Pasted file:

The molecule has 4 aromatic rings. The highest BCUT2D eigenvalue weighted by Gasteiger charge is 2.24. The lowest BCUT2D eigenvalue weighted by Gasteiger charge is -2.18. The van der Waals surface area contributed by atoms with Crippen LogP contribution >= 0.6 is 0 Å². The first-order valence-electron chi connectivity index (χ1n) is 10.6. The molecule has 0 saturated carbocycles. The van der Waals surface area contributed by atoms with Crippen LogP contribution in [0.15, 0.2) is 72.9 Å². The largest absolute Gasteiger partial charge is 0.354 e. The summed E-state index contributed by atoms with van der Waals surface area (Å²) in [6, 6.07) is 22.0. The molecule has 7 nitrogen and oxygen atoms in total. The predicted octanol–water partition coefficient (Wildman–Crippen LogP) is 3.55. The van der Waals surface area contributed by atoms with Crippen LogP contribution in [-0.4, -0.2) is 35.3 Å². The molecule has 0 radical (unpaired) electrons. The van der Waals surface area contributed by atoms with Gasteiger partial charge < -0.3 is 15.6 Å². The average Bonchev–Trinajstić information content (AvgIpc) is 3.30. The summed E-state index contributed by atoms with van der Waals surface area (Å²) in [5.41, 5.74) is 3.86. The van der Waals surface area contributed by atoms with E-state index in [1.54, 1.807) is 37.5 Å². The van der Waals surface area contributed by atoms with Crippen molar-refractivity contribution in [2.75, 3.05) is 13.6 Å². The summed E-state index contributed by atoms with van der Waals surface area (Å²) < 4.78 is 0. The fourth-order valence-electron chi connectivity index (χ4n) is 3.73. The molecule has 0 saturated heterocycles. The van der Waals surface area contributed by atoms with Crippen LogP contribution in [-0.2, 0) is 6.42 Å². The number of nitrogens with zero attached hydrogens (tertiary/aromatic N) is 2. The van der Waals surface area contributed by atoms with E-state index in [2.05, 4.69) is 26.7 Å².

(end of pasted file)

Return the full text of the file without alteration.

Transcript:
The molecule has 4 aromatic rings. The highest BCUT2D eigenvalue weighted by Gasteiger charge is 2.24. The lowest BCUT2D eigenvalue weighted by Gasteiger charge is -2.18. The van der Waals surface area contributed by atoms with Crippen LogP contribution >= 0.6 is 0 Å². The first-order valence-electron chi connectivity index (χ1n) is 10.6. The molecule has 0 saturated carbocycles. The van der Waals surface area contributed by atoms with Crippen LogP contribution in [0.15, 0.2) is 72.9 Å². The largest absolute Gasteiger partial charge is 0.354 e. The summed E-state index contributed by atoms with van der Waals surface area (Å²) in [6, 6.07) is 22.0. The molecule has 7 nitrogen and oxygen atoms in total. The predicted octanol–water partition coefficient (Wildman–Crippen LogP) is 3.55. The van der Waals surface area contributed by atoms with Crippen LogP contribution in [-0.4, -0.2) is 35.3 Å². The molecule has 0 radical (unpaired) electrons. The van der Waals surface area contributed by atoms with Gasteiger partial charge < -0.3 is 15.6 Å². The average Bonchev–Trinajstić information content (AvgIpc) is 3.30. The summed E-state index contributed by atoms with van der Waals surface area (Å²) in [5.41, 5.74) is 3.86. The van der Waals surface area contributed by atoms with E-state index in [1.54, 1.807) is 37.5 Å². The van der Waals surface area contributed by atoms with Crippen molar-refractivity contribution in [2.75, 3.05) is 13.6 Å². The summed E-state index contributed by atoms with van der Waals surface area (Å²) < 4.78 is 0. The fourth-order valence-electron chi connectivity index (χ4n) is 3.73. The molecule has 0 saturated heterocycles. The van der Waals surface area contributed by atoms with Crippen LogP contribution in [-0.2, 0) is 6.42 Å². The number of nitrogens with zero attached hydrogens (tertiary/aromatic N) is 2. The van der Waals surface area contributed by atoms with E-state index in [2.05, 4.69) is 26.7 Å².